Riskiest Bonds Make Up Bigger Slice Of Junk Market


Debt from the riskiest companies in the U.S. is making up a larger part of the high yield market than ever before - a trend that does not bode well for the already troubling rate of junk bond defaults.

The default rate on high yield bonds has surged to 6.2% for the last 12 months, from just 4% in all of 1998. But rather than predicting a rebound, analysts are warning that default rates are unlikely to peak before the second half of 2000, due in large part to the huge growth of the lowest-rated segment of the junk market.

"We are now paying the price for being so tolerant of credit risk during 1997 and the first half of 1998," said John Lonski, chief economist at Moody's Investors Service.

The percentage of all junk bonds rated B3 or Caa - the lowest labels awarded by credit rating agencies to companies that are not in default - is at a historic high. This lowest slice of the ratings spectrum currently accounts for about 35% of all outstanding speculative-grade bonds. That number represents a significant deterioration in the credit quality of the junk market since the period from 1992 to 1996, when such securities made up just 24% of the overall market, according to Moody's.

The reasons for this deterioration are clear: record issuance and a spike in downgrades. During 1997 and the first half of 1998 the junk market experienced never-before-seen levels of issuance from its lowest-rated companies. In the 12-month period ending in May of 1998, companies rated B3 or Caa issued a staggering $77.8 billion in debt, up from $49.5 billion in 1997 and only $23.6 billion in 1996.

Ironically, this surge was sparked in part by the fact that junk default rates had bottomed out at just 1.9% in 1996, making investors much bolder in their evaluation of credit risk. In fact, investors became so aggressive in buying this low-rated debt that the median spread on Caa-rated paper was driven to just 536 basis points above U.S. Treasurys in early 1998, from an average of 819 bps from 1995 to 1997.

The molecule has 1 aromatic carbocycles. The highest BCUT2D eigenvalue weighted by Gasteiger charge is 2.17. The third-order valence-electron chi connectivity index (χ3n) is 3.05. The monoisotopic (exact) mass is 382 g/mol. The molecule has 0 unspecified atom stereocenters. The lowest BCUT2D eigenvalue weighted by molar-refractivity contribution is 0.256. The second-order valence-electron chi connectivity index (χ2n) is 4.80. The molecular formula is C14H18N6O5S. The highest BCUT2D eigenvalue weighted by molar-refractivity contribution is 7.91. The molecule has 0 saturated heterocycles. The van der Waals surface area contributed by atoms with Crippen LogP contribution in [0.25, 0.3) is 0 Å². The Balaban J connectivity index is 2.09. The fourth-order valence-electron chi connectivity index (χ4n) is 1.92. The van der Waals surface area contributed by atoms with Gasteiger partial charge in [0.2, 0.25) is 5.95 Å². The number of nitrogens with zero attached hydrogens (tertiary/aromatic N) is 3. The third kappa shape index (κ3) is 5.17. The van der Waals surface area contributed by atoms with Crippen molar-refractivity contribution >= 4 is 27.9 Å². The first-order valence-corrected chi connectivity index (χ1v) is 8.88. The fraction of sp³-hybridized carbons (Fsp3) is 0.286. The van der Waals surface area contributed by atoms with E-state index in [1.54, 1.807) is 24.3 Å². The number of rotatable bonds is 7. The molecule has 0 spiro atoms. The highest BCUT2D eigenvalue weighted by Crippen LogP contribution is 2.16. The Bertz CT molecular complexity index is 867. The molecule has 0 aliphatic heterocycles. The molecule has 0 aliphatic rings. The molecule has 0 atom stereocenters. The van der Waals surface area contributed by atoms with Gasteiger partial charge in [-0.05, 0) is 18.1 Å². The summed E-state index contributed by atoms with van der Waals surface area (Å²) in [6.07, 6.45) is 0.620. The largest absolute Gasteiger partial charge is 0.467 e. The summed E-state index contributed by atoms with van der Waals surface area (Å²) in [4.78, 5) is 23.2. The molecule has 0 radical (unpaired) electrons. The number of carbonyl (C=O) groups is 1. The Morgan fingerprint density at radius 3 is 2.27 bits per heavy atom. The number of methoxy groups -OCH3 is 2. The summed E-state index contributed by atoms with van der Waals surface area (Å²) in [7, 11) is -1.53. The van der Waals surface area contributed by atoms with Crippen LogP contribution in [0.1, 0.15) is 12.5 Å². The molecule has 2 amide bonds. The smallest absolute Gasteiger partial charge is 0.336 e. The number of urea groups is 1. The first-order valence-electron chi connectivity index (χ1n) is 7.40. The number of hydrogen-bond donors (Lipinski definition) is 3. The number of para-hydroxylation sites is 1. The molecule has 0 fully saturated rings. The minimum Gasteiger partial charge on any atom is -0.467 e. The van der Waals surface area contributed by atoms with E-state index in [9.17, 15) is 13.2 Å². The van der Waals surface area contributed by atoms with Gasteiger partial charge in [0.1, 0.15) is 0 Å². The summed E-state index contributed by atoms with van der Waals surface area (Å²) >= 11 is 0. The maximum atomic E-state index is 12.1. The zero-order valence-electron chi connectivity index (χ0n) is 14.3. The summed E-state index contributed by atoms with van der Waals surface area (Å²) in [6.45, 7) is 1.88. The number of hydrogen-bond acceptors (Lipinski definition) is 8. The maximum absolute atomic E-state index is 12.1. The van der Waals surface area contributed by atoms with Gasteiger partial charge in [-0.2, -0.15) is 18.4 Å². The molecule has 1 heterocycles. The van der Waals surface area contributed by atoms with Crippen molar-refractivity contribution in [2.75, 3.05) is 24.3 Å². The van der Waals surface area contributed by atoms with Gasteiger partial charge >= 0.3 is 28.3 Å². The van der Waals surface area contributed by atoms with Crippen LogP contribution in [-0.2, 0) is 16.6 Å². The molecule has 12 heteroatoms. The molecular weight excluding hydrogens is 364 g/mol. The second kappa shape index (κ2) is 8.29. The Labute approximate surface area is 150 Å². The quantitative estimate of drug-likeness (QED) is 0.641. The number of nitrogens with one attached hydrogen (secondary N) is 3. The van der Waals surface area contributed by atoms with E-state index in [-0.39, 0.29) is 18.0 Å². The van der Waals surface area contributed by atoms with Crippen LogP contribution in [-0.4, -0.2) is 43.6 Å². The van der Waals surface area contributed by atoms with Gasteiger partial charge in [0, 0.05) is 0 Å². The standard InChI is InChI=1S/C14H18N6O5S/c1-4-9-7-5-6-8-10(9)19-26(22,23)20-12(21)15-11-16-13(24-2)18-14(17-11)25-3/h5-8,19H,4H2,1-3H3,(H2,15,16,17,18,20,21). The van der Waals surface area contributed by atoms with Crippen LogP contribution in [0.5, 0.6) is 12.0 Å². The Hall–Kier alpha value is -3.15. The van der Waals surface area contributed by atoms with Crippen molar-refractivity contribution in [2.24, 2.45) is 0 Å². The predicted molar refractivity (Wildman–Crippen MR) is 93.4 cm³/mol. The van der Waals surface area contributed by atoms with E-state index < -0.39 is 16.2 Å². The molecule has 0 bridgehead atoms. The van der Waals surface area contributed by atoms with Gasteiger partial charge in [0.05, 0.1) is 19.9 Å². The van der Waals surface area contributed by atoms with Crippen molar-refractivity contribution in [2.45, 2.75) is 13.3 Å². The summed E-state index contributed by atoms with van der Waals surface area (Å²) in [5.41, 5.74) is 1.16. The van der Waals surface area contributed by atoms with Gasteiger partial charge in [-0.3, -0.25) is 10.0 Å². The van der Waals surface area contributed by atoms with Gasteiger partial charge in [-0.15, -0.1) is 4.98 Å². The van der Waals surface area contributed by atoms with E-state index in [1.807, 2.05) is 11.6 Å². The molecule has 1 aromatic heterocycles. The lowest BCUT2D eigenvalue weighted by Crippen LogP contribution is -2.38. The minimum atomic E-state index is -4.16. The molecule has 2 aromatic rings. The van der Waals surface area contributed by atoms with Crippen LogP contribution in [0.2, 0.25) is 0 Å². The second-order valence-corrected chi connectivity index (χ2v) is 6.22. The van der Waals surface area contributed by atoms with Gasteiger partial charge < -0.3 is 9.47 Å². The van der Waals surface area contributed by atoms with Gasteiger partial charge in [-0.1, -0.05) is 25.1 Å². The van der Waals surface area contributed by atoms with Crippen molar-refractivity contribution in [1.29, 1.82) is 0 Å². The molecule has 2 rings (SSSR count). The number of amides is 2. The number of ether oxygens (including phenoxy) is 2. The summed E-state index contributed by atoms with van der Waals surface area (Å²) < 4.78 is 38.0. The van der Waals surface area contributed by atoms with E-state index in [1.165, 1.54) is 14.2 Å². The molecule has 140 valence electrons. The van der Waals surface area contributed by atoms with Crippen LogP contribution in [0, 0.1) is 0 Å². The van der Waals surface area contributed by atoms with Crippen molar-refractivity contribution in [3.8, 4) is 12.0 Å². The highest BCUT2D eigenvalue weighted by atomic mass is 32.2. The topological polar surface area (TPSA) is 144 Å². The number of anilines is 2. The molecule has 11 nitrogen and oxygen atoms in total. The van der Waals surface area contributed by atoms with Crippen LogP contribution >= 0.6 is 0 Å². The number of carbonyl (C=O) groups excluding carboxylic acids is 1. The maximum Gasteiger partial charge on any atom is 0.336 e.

As speculative-grade companies began issuing more paper in order to take advantage of this demand, the ranks of companies wearing B3 and Caa pins also began to swell. In late 1998 and 1999 corporate downgrades to B3 or Caa rose sharply. Through the first three quarters of this year, the B3/Caa segment of the market has seen a net increase of 70 companies. That number has already surpassed last year, in which the ratings category saw a net increase of 62 companies. To put those numbers in context, the group saw a net increase of just 14 companies in 1997.

"If you allow the popularity of low-rated bonds to swell, eventually the incident of default will begin to rise," Lonski said.

Not all analysts agree that the deterioration of credit quality is the prime cause of the jump in junk default rates, however. The extended slump in oil prices also had a disproportionate effect on non-investment grade issuers and might be the real reason that junk defaults have soared, said the head of high yield research at one Wall Street shop.

The research head noted that about $4 billion of the $18.5 billion in junk defaults so far this year has been in the energy sector. When the impact of the energy sector's weakness is factored out of the market, 1999 default rates fall roughly in line with the market's historic annual average on a par amount basis, he said. "If oil prices had been in a more normal range," he added, "we might be looking at a completely different picture."